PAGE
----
Managing high value capital equipment in the NHS in England - Public Accounts Committee Contents


In the past three years, NHS trusts in England have spent around £50 million annually on buying three specific types of high value capital equipment - Magnetic Resonance Imaging (MRI) and Computed Tomography (CT) scanners, used mainly for diagnosis, and Linear Accelerator (Linac) machines for cancer treatment. The current value of these three types of machines in the NHS is around £1 billion. Patient demand for services from these machines has increased significantly in the last decade and continues to grow.

Since 2007, the Department of Health (the Department) has devolved responsibility for procuring and managing these machines to individual trusts but this structure is not conducive to delivering value for money. Each trust makes its own assessment of demand, buys specific machines through the route of its choosing and operates the equipment as it sees fit. As we have heard before, despite having no control over the actions of individual trusts, the Department remains accountable for value for money across the NHS system. We continue to question whether the system provides value for money when Foundation Trusts act independently with no explicit incentive to adopt best practice nor to work together to achieve economies of scale. We are concerned that the NHS is failing to optimise its purchasing power, crucial at this time when £20 billion of savings in the NHS are required by 2015.

The NHS currently has inadequate information to assess cost, performance and capacity across the system as a whole. Commissioners and trusts have no mechanism to understand the reasons for large variations that persist in the use of MRI and CT machines, as they are unable to compare their performance with other trusts. The NHS needs to make high quality, comparable data available on machine use and cost. We welcome the Department's plan to require all trusts to produce data on MRI and CT scan use. A standardised, national dataset would help trusts to compare unit costs and benchmark their performance. It would also enable commissioners to identify the large variations in utilisation across trusts and take appropriate action.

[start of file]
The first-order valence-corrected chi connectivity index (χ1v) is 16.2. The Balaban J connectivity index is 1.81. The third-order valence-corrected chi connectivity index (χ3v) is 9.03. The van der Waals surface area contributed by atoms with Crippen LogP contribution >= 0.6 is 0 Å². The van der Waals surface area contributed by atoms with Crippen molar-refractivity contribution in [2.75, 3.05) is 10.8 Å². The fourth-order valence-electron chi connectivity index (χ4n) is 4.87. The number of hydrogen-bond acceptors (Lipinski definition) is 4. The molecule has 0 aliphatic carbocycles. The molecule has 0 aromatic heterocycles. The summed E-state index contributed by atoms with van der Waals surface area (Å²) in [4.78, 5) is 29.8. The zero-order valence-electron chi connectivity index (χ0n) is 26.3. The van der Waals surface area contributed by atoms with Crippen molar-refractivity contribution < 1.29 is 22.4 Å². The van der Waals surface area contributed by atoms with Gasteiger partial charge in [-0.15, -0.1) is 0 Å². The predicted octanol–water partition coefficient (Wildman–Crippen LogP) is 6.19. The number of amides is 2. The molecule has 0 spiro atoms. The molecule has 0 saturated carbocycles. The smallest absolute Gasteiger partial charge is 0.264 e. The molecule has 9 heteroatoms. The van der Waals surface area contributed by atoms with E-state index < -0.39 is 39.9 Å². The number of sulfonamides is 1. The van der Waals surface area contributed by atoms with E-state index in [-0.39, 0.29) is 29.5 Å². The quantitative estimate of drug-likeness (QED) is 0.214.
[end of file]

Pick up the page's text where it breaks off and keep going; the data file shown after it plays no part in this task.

The procurement and management of high value equipment is fragmented and uncoordinated, leading to wasted resources and variable standards of services. Trusts have three main ways to purchase high value equipment: by dealing directly with suppliers; through framework agreements, managed by NHS Supply Chain; or by joining up with other trusts in collaborative purchasing arrangements. We were told that framework agreements are generally a more efficient way to purchase one-off equipment orders yet one in five of these machines are bought outside framework agreements and the Department has no power to mandate trusts to use them.

Even within the framework agreement there remains much greater scope to save money by bundling orders together across trusts, as the Department showed through its Cancer Equipment Programmes of 2000-2007 which delivered savings of around £38 million through aggregating demand. NHS Supply Chain has, however, so far placed no bulk orders for any of these three types of machine we looked at, despite now purchasing over 80% of such machines for the NHS. All orders have been placed individually with no aggregation to larger volumes. This is a lost opportunity to use collective buying power to get lower prices and we expect NHS Supply Chain and other collaborative procurement bodies to work with trusts to share plans on future needs and get better prices and value for money by exploiting the joint buying power.

Trusts vary in the effectiveness with which they use their machines, as demonstrated by differences in the number of scans per machine, opening hours and waiting times. For example, the average number of scans per CT machine varied from around 7,800 to almost 22,000 per year and opening hours ranged from 40 to over 100 hours per week. There are also unacceptable response times for certain conditions, for example, 50% of people who have a stroke are not getting a scan within 24 hours. Furthermore, an estimated 13% of cancer patients are not getting access to radiotherapy when it could prolong their lives. Trusts therefore need to increase the flexibility with which they manage and use equipment.

Half of the machines in use will need replacing over the next 3 years, at a cost of £460 million. The Department has not assessed whether existing machines could be used more efficiently to meet rising demand to make better use of scarce financial resources at a time when the NHS needs to find £20 billion of efficiency savings.

On the basis of a report by the Comptroller and Auditor General,[1] we took evidence from the Department, NHS Supply Chain and University College London Hospitals NHS Foundation Trust on managing high value capital equipment in the NHS in England.

1   C&AG's Report, Managing high value capital equipment in the NHS in England, HC (2010-11) 822.  Back

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© Parliamentary copyright 2011
Prepared 25 October 2011